Again I was a member of the Student Task Force. While we do work hard in that group, we are sometimes allowed to sit in workshops. Quite often we are also allowed to participate.

At my second day I sat in a Pre-conference-Workshop facilitated by:


Neil Meitha (@Neil_Mehta)


AnneMarie Cunningham (@amcunningham)


Natalie Lafferty (@nlafferty).

The title of this workshop was “Practicing what we preach: Lifelong learning tools for medical educators”.
I think I will remember this title quite a while because of the impact it had on me and my social-networking life.

During this workshop I first realised in what many ways twitter could be used. I started with the conference-use of twitter by picking worthy bits from the workshop and posting them with the hashtag for AMEE2012.

Thank god I have a smartphone!

Then the amzing thing happened:
After just a short while I got responses!
People were actually interacting with me!
People I have never met in my life, teachers, students, researchers!
With little me, a simple med student from Vienna, Austria!

This is when I first realized the power that the little blue bird holds.

For helping me realizing this I am and will be forever indebted to Neil, AnneMarie and Natalie.

They also answered my many questions in one of the workshop brakes and gave me tips for further use of this tool. I really appreciated that and try to interact with them on a regular base on twitter.

They also are responsible for the single greatest influence on my twitter experience and twitter style.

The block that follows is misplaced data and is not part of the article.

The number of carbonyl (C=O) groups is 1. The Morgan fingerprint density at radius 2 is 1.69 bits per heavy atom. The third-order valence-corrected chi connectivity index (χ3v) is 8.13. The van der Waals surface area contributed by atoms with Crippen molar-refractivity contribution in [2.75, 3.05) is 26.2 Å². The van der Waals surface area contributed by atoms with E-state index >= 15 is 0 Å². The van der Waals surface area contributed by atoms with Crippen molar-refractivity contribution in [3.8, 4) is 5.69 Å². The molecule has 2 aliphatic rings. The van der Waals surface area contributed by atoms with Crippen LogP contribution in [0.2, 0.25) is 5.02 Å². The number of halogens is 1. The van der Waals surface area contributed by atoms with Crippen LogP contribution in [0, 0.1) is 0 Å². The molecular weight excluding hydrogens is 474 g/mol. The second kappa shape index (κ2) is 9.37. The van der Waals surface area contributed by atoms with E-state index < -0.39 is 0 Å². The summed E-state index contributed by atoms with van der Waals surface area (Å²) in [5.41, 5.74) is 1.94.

At their workshop I met the person, who I dub my “Twitter mentor”, Alireza Jalali, professor of Anatomy at the University of Ottawa.


It started with my tweets about the aforementioned workshop. I suddenly was crosslinked in post from a twitteruser @ARJalali. He seemed to be in the room with me and I was excited to meet him.
As I looked at his profile I was able to see that he had thousands of posts and over 2000 followers!

Now I was REALLY excited to meet him.

Right after the workshop I introduced myself and I realised quite quickly that Ali was a very friendly, open person. He instantly showed me, the “rookie”, some of his work, some of the tools he used and I was able to absorb quite the knowledge.

I was able to put that knowledge to good use later that day at his Pre-conference-Workshop “Use of Tablets in medical education and Clinical Practice”, another quite interesting field using apps and social media in (Medical) Education.

The rest of the conference was just great! Using the facilitys free wireless internet I tweeted and tweeted, posted pictures shot with my mobile phone camera and retweeted intersting bits out of the AMEE2012 hashtag.

While watching Ali present his poster at the poster presentations I saw that he was not an awesome twitter user but also quite the competent speaker.

To say that this conference changed my way of using social media would be an understatement, it more or less build it from nothing.

But a conference last not forever and that unique atmosphere is not present in the daily life of a researcher, doctor or med student.

Stay tuned for the second part of this article to see how my way of using twitter changed!

It will focus on what changed in my use of Twitter after the conference, how I came to establish my Twitter style and how I use it today. Also it will condense my thoughts and reasoning why I use twitter the way I do and why I think it is a great way for (med) students to use it.

I am also interested in your experience with Twitter. How did you start? Why did you start?

I would love to get your stories, so don’t hesitate to interact via comments, email or twitter.

About the author, Alex Winkler

BLOG: Stairs Throught Life

Med Student, Law Student, Trainee for Rhetorics and Presentation Trainer, Writer. Topics of interest are Medical education (in Social Media), Medicine in general, Rhetorics and Presentation techniques and a healthy way of living.